The Dr. Seymour Conservatory serves as an important public facility that will be used by the community year round. It is currently one of two working greenhouses that supports the city’s yearly planting production for all of its gardens including the park itself. It will be both interactive and interpretive, combining the natural human and horticultural heritage of the site with discovery and learning.
The design of the new conservatory is inspired by the structure and shape of the fishing weirs used by the first nation. The articulation of the building form an envelope allowing a gradual transition from the functional glazed greenhouse into a two-storey public space that takes the shape of the weirs.
The goal of the project is to create an inspirational landmark building for Couchiching Beach Park and the community. The orientation of the building is primarily based on the views to the lake and the former fishing wiers. The façade will allow sunlight to penetrate and feed the flowers during the day and emit light at night like a lantern acting as a beacon for the park entry point. It is important for the new conservatory to be light in its ecological footprint which inspired sustainable architectural techniques. The slope of the building roof made for efficient ventilation through the stack effect caused by the airflow throughout.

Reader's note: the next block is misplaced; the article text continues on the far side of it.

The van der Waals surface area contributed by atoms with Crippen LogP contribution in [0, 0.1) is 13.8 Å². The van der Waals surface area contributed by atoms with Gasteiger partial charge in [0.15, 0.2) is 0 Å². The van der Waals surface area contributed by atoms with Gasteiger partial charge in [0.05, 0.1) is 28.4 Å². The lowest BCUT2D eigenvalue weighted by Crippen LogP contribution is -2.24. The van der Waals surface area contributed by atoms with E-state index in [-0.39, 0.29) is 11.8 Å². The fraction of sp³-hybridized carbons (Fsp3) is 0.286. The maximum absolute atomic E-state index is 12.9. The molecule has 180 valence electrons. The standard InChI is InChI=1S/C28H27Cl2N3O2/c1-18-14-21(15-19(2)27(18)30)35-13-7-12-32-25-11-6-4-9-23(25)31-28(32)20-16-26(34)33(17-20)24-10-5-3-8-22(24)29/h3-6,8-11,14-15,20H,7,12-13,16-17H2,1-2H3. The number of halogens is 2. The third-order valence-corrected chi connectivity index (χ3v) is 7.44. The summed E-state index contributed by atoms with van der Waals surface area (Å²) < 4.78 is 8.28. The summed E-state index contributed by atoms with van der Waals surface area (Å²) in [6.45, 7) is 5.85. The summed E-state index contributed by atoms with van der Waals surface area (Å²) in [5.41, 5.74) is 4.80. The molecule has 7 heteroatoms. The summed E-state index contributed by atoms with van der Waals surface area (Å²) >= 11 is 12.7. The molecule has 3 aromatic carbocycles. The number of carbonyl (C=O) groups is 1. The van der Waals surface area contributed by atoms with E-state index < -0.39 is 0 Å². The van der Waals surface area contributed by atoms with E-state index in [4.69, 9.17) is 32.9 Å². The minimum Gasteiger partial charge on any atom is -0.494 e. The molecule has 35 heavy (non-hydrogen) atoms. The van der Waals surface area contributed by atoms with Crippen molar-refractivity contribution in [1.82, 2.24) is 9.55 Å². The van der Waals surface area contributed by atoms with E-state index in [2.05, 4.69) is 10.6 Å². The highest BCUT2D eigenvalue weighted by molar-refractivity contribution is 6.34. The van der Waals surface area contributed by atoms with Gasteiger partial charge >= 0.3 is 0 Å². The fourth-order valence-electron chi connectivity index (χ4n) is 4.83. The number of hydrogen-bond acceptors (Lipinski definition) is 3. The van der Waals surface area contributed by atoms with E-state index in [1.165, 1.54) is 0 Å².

The curving roof will be finished with white cedar shingles. White cedar is indigenous to the area and in keeping with the historical context of the site as it was used 3000 years ago by the Mnijijaning to build the fishing weirs. White cedar is practical and naturally weatherproof, long lasting and is a sustainable resource.
City of Orillia
Mechanical and Electrical Engineer, Suri & Associates
Structural Engineer, Blackwell Bowick Partnership Ltd.